I think of headlines as doing the work of a thesis statement in your old-school five-paragraph-essay construction.
It’s one key sentence from which everything else flows.
Clicking the first call-to-action (CTA) sends the visitor to the product section on the bottom: “Buy Now.”
This lets us pack the page with:
… without forcing motivated shoppers to scroll through it all themselves.
It also reduces cart and checkout abandonment, which typically skyrockets with “Buy Now” buttons placed too soon in the purchase process — especially for high AOV products.
Every visitor gets exactly what they want: plenty of information for hesitant shoppers … a fast-track for those ready to buy.
One of the first, easiest tests we’ll try will be to have that button skip the cart and take the customer straight to checkout:
That brings up what’s really the most crucial part …
You might not have noticed, but the URL for that page is:
The secret is the number.
Once we established the offer and created the first landing page … for each variation, we simply duplicate the lander and change the number appended to the back of the URL.
No CRO tools required, seriously.
Instead — with each new lander — you take a winning ad, duplicate it, and change the destination URL … then let the two ads run against each other right there in the ad account.
This method lets you either:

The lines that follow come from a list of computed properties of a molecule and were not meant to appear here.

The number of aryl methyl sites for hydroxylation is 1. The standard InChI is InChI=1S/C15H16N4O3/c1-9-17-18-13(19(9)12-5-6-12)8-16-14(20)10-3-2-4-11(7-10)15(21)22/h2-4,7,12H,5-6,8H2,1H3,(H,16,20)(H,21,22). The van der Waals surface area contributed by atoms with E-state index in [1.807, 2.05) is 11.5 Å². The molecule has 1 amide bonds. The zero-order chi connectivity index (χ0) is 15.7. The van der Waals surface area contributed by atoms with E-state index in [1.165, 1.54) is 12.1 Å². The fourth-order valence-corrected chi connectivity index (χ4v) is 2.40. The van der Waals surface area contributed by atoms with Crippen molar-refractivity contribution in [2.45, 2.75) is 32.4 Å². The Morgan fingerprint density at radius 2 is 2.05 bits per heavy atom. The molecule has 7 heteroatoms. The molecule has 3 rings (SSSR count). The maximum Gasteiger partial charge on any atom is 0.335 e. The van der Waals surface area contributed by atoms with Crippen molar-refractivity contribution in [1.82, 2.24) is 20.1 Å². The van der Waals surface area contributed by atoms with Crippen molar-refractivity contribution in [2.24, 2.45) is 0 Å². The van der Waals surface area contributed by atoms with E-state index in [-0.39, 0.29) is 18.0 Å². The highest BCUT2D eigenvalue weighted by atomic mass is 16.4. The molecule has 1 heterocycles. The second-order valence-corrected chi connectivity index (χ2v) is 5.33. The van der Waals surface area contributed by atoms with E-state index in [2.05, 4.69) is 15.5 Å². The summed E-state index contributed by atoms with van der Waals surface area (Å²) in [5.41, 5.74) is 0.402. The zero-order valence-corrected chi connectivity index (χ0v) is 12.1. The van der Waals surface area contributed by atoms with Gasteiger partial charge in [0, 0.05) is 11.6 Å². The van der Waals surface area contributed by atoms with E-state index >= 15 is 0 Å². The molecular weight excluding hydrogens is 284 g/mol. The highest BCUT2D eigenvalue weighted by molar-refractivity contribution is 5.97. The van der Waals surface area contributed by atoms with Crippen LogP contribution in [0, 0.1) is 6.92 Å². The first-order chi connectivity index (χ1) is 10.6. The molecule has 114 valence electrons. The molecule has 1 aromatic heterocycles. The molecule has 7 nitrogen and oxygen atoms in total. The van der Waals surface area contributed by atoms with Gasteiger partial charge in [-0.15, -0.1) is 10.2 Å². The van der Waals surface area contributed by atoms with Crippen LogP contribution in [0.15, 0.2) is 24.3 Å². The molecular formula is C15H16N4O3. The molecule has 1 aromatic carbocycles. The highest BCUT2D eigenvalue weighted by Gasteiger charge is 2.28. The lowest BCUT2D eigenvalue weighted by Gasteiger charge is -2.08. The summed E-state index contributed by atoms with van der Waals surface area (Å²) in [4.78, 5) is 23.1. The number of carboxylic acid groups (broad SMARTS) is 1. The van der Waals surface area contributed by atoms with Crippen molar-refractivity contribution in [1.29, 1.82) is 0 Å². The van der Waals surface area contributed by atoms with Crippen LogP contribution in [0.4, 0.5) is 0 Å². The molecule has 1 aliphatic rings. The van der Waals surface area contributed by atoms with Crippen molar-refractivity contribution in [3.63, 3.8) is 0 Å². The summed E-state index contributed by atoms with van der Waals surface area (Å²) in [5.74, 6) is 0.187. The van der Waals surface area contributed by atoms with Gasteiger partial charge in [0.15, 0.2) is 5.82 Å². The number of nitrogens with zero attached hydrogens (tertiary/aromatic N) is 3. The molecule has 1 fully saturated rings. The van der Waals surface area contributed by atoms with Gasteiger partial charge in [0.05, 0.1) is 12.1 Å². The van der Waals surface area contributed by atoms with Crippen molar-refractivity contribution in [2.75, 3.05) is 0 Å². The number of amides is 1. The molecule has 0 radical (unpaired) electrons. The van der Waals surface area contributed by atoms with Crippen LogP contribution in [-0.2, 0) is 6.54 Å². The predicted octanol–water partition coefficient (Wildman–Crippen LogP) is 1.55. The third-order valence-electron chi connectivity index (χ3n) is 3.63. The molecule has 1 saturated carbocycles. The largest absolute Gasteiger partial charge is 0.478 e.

It’s a simple process that makes life much, much, much easier for entrepreneurs and media buyers who want to play with different landers on any ad platform in the world.
The process works just as well in your Google Search Ads as it does in Display Remarketing ads as it does in [Insert Any Other Ad Platform In The World Here].
Eventually, we’ll end up with a ton of variations — and some proven winners — at both the ad and lander levels.
We started with the following three ads all to V1 of the lander.
Those ad images were already existing assets. They’d worked elsewhere, so we changed the headline to reflect the angle as a starting place. That was the easiest thing to test the fastest.
Lander iteration with early winners were implemented next.
At the ad level, I still believe everything I wrote in this thread:
The goal of an ad is to generate attention and interest first, then follow up with information.
(1/22) How To Create Winning Facebook Ad Creative: A Thread— Andrew Faris (@andrewjfaris) December 28, 2019
The below includes:
- my basic theory of how to win on Facebook Ads
- inspiration from the all-time great advertisers
- summary of why those ads work
- examples of how we're doing this
The headline, ad copy, image copy, and stills generate attention and interest. The landing page’s job is to amp up desire and drive action.
The next ads we created, again, we didn’t really “create.”
Instead, they too were built around existing assets and all we did was add AfterPay to the stills and optimize them for ad placements on Instagram and Instagram Stories.